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Root architecture might account for contrasting establishment success of Pseudotsuga menziesii var. menziesii and Pinus sylvestris in Central Europe under dry conditions
- Moser, Barbara, Bachofen, Christoph, Müller, Jonathan D., Metslaid, Marek, Wohlgemuth, Thomas
- Annals of forest science 2016 v.73 no.4 pp. 959-970
- Pinus sylvestris, Pseudotsuga menziesii, aboveground biomass, conifers, drought, drought tolerance, dry matter partitioning, growing season, lowland forests, phenotypic plasticity, plantations, risk, root systems, roots, seedlings, summer, topsoil, Central European region, Europe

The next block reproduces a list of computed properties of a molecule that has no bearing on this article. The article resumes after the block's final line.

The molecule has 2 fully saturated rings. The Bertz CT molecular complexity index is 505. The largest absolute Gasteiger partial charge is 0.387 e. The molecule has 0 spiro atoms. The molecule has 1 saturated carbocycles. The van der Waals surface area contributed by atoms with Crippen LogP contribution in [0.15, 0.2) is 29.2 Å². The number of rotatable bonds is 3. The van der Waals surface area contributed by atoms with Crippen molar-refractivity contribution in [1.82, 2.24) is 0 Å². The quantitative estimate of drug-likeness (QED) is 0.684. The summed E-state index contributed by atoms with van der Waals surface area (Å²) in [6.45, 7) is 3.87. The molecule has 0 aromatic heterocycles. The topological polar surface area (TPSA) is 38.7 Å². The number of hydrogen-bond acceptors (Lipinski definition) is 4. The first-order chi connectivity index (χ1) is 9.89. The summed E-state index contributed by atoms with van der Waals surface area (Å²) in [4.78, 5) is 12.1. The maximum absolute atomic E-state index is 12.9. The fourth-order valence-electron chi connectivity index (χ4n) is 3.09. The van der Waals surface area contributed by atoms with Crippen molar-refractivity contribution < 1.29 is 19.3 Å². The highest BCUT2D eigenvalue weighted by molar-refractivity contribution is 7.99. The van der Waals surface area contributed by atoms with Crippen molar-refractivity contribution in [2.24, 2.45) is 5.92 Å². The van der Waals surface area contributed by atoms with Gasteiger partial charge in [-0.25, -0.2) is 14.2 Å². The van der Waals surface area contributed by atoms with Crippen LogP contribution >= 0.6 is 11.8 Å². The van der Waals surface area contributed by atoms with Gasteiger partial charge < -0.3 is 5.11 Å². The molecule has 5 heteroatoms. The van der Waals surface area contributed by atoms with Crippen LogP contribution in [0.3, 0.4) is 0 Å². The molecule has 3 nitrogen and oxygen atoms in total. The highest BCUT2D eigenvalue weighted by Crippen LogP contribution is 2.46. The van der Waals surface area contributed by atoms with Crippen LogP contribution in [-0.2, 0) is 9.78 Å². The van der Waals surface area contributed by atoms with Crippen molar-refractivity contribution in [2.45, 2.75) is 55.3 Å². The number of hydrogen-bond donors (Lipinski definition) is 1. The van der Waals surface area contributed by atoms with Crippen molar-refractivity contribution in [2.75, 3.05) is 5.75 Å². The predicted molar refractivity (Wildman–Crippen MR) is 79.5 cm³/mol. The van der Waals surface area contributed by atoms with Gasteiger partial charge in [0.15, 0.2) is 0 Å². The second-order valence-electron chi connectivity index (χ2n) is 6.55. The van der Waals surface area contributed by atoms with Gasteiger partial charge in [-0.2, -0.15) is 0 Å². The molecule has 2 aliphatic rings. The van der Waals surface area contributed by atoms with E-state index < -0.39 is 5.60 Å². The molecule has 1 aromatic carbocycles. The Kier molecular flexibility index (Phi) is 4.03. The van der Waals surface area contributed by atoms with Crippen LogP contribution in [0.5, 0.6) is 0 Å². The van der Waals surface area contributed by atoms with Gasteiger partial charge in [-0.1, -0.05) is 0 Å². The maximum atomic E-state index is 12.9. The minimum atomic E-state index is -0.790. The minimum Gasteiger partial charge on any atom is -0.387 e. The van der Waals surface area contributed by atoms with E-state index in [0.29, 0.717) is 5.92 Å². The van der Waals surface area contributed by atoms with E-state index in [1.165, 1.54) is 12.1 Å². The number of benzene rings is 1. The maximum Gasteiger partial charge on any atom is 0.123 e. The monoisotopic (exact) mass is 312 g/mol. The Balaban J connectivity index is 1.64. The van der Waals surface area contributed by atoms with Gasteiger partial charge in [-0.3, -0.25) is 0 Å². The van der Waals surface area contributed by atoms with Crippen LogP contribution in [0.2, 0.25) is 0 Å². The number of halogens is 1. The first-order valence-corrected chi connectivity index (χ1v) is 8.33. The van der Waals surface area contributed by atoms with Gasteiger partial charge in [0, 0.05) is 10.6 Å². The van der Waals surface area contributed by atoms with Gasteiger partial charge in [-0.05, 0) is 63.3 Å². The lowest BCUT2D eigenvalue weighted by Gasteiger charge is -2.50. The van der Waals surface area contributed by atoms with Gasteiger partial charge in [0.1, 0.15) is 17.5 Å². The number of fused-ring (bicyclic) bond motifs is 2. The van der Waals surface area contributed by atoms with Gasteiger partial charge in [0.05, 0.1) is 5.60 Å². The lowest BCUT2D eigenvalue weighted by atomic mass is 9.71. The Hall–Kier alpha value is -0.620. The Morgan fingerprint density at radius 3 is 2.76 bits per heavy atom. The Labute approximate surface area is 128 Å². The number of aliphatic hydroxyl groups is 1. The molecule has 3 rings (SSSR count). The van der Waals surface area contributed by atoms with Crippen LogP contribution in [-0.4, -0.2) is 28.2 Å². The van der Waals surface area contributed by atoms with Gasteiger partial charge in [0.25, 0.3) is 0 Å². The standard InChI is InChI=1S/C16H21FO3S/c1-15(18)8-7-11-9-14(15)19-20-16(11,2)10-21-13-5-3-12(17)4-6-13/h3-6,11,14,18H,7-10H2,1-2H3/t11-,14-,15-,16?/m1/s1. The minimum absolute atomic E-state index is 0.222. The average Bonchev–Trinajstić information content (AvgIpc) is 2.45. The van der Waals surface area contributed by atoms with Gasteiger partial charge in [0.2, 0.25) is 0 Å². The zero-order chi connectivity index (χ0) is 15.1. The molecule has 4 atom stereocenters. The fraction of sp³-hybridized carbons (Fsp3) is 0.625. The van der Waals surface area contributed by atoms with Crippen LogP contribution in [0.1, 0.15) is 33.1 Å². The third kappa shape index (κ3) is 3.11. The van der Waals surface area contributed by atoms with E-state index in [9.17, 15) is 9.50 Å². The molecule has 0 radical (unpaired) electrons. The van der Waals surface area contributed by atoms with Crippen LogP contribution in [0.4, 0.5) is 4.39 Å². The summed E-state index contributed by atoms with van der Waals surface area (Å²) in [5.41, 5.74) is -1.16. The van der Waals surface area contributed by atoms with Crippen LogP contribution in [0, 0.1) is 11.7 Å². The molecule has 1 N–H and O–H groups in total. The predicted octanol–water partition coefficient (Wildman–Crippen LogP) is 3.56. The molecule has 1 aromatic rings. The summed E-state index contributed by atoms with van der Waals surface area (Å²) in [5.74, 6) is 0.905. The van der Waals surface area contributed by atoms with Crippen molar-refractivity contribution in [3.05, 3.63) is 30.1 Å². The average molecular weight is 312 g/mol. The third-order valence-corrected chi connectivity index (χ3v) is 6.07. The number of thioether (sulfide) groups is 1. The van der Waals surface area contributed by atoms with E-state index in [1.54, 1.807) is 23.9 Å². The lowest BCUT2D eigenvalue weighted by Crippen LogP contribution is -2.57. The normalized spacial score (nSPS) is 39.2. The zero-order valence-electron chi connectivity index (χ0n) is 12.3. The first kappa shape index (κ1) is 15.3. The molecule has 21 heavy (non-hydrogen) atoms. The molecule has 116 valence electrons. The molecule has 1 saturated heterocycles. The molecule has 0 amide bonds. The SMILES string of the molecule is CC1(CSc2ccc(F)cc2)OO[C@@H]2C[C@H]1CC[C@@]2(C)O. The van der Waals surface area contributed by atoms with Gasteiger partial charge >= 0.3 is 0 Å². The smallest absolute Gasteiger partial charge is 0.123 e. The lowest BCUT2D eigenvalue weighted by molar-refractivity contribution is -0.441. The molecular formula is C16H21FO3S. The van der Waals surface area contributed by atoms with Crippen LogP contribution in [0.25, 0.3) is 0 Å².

- KEY MESSAGE : Pinus sylvestris seedlings quickly expand their roots to deeper soil layers while Pseudotsuga menziesii concentrates its root system in the topsoil, thereby running the risk of desiccation during long dry spells, as indicated by lower survival after simulated summer drought. CONTEXT : Pseudotsuga menziesii (Douglas-fir) is regarded as a promising species to maintain the productivity of Central European lowland forests given the projected increase of long dry spells. AIMS : Will the species be able to regenerate from seed and spread outside plantations in a drier temperate Europe? METHODS : We measured the relative growth rate, biomass allocation, root architecture, and phenotypic plasticity of Pseudotsuga menziesii seedlings sown in a common garden and grown under current precipitation and prolonged drought, respectively. The species’ competitive ability with respect to Pinus sylvestris L., the most drought-tolerant native conifer in Central Europe, was assessed during three growing seasons. RESULTS : Pinus sylvestris seedlings had higher relative growth rates than did Pseudotsuga menziesii seedlings, first in terms of aboveground biomass and later in terms of shoot height. This resulted in heavier and taller seedlings after three growing seasons under both moist and dry conditions. Shorter vertical roots corresponded with lower survival of Pseudotsuga menziesii seedlings under dry conditions. CONCLUSION : Fast root proliferation allows Pinus sylvestris seedlings to reach deeper water pools that are less rapidly depleted during transient drought. By contrast, the shallow root system might put Pseudotsuga menziesii seedlings at the risk of desiccation during prolonged dry spells.